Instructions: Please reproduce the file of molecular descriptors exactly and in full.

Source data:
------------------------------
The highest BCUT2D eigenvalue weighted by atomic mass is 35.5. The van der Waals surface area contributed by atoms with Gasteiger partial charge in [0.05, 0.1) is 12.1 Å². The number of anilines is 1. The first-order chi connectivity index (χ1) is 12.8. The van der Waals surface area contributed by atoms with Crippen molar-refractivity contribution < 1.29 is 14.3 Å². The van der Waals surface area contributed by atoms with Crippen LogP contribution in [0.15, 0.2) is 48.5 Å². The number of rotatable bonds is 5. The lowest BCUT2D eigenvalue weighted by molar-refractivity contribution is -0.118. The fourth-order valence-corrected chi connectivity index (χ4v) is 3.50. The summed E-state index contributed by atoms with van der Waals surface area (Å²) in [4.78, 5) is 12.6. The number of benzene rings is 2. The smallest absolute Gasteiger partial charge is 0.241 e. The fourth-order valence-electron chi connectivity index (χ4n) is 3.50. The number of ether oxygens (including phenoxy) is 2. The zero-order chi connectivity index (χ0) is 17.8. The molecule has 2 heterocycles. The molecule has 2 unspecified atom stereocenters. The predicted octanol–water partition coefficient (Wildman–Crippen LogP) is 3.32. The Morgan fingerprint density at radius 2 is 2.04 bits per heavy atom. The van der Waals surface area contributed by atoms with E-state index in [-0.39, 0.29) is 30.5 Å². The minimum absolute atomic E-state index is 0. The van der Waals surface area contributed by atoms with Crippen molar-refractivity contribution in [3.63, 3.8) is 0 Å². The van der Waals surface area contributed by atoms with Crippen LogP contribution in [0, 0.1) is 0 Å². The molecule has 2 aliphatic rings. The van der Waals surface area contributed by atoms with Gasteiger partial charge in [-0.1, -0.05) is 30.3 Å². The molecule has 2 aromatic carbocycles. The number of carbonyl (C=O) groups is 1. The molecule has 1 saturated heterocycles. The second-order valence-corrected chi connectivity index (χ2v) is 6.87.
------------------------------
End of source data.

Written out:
The highest BCUT2D eigenvalue weighted by atomic mass is 35.5. The van der Waals surface area contributed by atoms with Gasteiger partial charge in [0.05, 0.1) is 12.1 Å². The number of anilines is 1. The first-order chi connectivity index (χ1) is 12.8. The van der Waals surface area contributed by atoms with Crippen molar-refractivity contribution < 1.29 is 14.3 Å². The van der Waals surface area contributed by atoms with Crippen LogP contribution in [0.15, 0.2) is 48.5 Å². The number of rotatable bonds is 5. The lowest BCUT2D eigenvalue weighted by molar-refractivity contribution is -0.118. The fourth-order valence-corrected chi connectivity index (χ4v) is 3.50. The summed E-state index contributed by atoms with van der Waals surface area (Å²) in [4.78, 5) is 12.6. The number of benzene rings is 2. The smallest absolute Gasteiger partial charge is 0.241 e. The fourth-order valence-electron chi connectivity index (χ4n) is 3.50. The number of ether oxygens (including phenoxy) is 2. The zero-order chi connectivity index (χ0) is 17.8. The molecule has 2 heterocycles. The molecule has 2 unspecified atom stereocenters. The predicted octanol–water partition coefficient (Wildman–Crippen LogP) is 3.32. The Morgan fingerprint density at radius 2 is 2.04 bits per heavy atom. The van der Waals surface area contributed by atoms with E-state index in [-0.39, 0.29) is 30.5 Å². The minimum absolute atomic E-state index is 0. The van der Waals surface area contributed by atoms with Crippen molar-refractivity contribution in [3.63, 3.8) is 0 Å². The van der Waals surface area contributed by atoms with Crippen LogP contribution in [0, 0.1) is 0 Å². The molecule has 2 aliphatic rings. The van der Waals surface area contributed by atoms with Gasteiger partial charge in [-0.1, -0.05) is 30.3 Å². The molecule has 2 aromatic carbocycles. The number of carbonyl (C=O) groups is 1. The molecule has 1 saturated heterocycles. The second-order valence-corrected chi connectivity index (χ2v) is 6.87.